Monday, April 11, 2011

Drinking Bourbon But Thinking Islay.

Many drinkers, upon trying their first Islay malt, wonder what the appeal is. Even most Islay lovers would agree that whiskeys from that island assault the senses like no others, with flavors and aromas not ordinarily considered appealing. The pleasure in those drams is when they combine their discordant pieces into a harmonious whole. A pact is forged between drink and drinker to struggle past the repellant first impression to find the bliss beyond.

Few Scottish whiskeys attempt this high wire act, even fewer do from other lands. Some Americans do it with advanced age. Something like the 18-year-old Sazerac Rye poses a similar challenge. So have a few limited-edition releases from other distilleries, including several of the annual limited edition single barrels from Four Roses, like the new one for 2011.

For those of you who know the code, it's a 12-year-old OBSQ. (For those who don't, go to the web site for an explanation. Look for the tab that says '10 recipes.')

Like an Islay malt, this bourbon throws down the gauntlet right away. It has a strong bitter herb note that a grappa drinker might recognize. The balance comes from sweetness and an enveloping, scone-like body. When you've acclimated it presents more as caraway seed and horehound candy. There is nothing subtle about any of it.

This bourbon will not be for everyone which is just as well since these Four Roses Single Barrel Limited Edition releases always sell out fast anyway. You'll either love it or hate it. I totally get it, I think it's a great whiskey, but I don't love it.


AnotherSuggestion said...

Thanks for the interesting post.

Odd word choice. You say "you'll either love it or hate it" just before telling us that you neither love it nor hate it.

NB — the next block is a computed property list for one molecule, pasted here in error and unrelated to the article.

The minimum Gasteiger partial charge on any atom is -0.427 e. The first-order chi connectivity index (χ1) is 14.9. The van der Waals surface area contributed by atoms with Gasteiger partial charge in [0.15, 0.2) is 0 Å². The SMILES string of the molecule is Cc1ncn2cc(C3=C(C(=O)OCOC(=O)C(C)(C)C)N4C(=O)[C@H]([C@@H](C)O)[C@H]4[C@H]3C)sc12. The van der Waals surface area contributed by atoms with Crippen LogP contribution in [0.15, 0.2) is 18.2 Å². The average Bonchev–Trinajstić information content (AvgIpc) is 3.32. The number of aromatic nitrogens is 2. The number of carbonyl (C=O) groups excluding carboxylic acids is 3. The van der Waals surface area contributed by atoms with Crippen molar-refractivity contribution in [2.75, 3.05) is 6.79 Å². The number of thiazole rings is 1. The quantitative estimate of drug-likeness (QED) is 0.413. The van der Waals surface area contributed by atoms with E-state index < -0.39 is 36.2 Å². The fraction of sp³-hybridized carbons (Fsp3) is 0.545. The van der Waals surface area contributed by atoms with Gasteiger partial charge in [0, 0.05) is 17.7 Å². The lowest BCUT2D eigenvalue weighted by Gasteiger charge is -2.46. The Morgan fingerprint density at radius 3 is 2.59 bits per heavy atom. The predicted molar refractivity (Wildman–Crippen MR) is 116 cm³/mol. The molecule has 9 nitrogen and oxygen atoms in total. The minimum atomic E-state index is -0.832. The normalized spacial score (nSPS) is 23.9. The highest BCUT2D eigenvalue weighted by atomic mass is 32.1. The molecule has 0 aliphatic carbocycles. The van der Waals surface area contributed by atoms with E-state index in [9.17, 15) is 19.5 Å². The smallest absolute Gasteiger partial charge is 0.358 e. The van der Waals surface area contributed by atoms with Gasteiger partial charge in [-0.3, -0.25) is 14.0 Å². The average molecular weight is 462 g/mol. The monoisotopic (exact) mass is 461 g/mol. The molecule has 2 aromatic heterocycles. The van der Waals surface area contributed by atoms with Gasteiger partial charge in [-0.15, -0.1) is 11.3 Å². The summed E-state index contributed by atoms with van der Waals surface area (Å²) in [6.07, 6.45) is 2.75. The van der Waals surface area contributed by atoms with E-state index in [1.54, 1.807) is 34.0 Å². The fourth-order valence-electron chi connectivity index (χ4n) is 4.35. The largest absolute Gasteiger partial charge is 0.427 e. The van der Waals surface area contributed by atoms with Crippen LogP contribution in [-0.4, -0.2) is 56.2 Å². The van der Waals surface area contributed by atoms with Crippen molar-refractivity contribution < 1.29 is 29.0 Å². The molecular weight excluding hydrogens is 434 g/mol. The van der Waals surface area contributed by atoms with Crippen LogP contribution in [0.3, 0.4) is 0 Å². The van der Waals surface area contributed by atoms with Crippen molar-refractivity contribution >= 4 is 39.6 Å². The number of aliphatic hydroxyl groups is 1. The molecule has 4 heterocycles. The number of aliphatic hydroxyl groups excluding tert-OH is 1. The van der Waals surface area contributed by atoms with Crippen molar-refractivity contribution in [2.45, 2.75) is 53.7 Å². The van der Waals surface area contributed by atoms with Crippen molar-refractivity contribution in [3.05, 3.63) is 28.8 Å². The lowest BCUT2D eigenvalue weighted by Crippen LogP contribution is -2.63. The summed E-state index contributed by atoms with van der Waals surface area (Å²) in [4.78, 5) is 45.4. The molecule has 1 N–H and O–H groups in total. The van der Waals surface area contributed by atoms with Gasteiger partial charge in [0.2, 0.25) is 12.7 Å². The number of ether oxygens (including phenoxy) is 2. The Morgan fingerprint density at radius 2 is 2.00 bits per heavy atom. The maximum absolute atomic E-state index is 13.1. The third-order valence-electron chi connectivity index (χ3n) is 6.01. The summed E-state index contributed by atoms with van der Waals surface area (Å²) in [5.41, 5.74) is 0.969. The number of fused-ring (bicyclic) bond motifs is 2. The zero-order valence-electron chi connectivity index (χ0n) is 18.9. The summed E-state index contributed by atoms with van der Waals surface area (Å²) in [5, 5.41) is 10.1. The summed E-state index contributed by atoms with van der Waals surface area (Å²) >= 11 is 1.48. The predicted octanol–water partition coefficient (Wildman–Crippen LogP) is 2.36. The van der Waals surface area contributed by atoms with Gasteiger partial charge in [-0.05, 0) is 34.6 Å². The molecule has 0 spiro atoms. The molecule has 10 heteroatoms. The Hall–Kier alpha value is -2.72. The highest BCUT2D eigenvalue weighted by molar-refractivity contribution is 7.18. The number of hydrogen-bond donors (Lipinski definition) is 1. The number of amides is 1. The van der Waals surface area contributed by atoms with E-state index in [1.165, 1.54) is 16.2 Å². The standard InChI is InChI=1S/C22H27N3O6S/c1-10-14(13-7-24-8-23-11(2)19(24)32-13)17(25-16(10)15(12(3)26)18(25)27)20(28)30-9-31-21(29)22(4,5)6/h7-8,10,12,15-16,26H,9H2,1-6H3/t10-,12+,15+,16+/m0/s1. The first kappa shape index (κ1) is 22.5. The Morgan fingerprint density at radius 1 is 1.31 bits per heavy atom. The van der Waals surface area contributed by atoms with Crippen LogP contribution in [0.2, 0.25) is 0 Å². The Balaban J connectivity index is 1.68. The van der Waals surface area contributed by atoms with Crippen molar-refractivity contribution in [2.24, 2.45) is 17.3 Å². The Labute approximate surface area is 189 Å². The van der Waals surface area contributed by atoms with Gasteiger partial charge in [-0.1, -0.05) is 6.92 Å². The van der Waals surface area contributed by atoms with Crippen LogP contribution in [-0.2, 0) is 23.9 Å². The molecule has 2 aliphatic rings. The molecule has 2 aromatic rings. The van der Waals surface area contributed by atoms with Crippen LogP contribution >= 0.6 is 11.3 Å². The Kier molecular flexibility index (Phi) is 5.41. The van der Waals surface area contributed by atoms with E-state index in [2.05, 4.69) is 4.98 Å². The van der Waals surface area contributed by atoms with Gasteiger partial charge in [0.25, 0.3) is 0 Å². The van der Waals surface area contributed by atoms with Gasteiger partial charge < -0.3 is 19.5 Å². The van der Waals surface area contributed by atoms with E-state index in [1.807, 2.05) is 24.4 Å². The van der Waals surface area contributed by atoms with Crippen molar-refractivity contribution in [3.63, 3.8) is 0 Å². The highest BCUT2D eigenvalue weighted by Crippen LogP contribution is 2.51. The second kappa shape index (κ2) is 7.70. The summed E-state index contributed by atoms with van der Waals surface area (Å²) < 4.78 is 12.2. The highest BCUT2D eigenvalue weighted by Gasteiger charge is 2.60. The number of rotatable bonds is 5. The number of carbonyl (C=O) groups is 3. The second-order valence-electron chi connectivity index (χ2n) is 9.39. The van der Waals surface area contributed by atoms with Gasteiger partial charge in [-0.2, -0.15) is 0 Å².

Chuck Cowdery said...

Good catch. Can I think it's a great whiskey and still hate it? I guess I can. But you're right, I sound more ambivalent than that.

Ryan said...

This is a nice post, as I recently bought my first bottle of Islay (Laphroaig QC), and am trying to figure out what I think about it. But, against what you say, I neither love it nor hate it! I find it quite drinkable, but then by the end of the glass the smoke gets to be a bit old. Anyway, I may be an anomaly, but I guess there is room for ambivalence.

Bmac said...

Life's a funny thing. I have Buchanans 12yr and I have a hard time with it as it had this strange, strong, herbal note to the nose and taste. Later, at a scotch tasting, i tried some Jura and darn near spit it out. It had that same odd note only 100 times stronger. I was told ths was peat. So..I said "I am not a fan of peat!" Then, I tasted Laphroaig 18yr. I didnt taste this horrible "peat" note at all, and found it very refreshing. Only to discover that Laphroaig (or more specific Islay) is the king of peated scotch.

I have a bottle of FRSB that is almost gone and I find it to be amazing. I got the FRSB LE 2011 and...after reading all the reviews I am almost scared to crack it open.

Since they use the same mashbill for regular SB, only a change in yeast,should there really be so much difference?

Chuck Cowdery said...

True, it shouldn't be very different, but that's the adventure, right?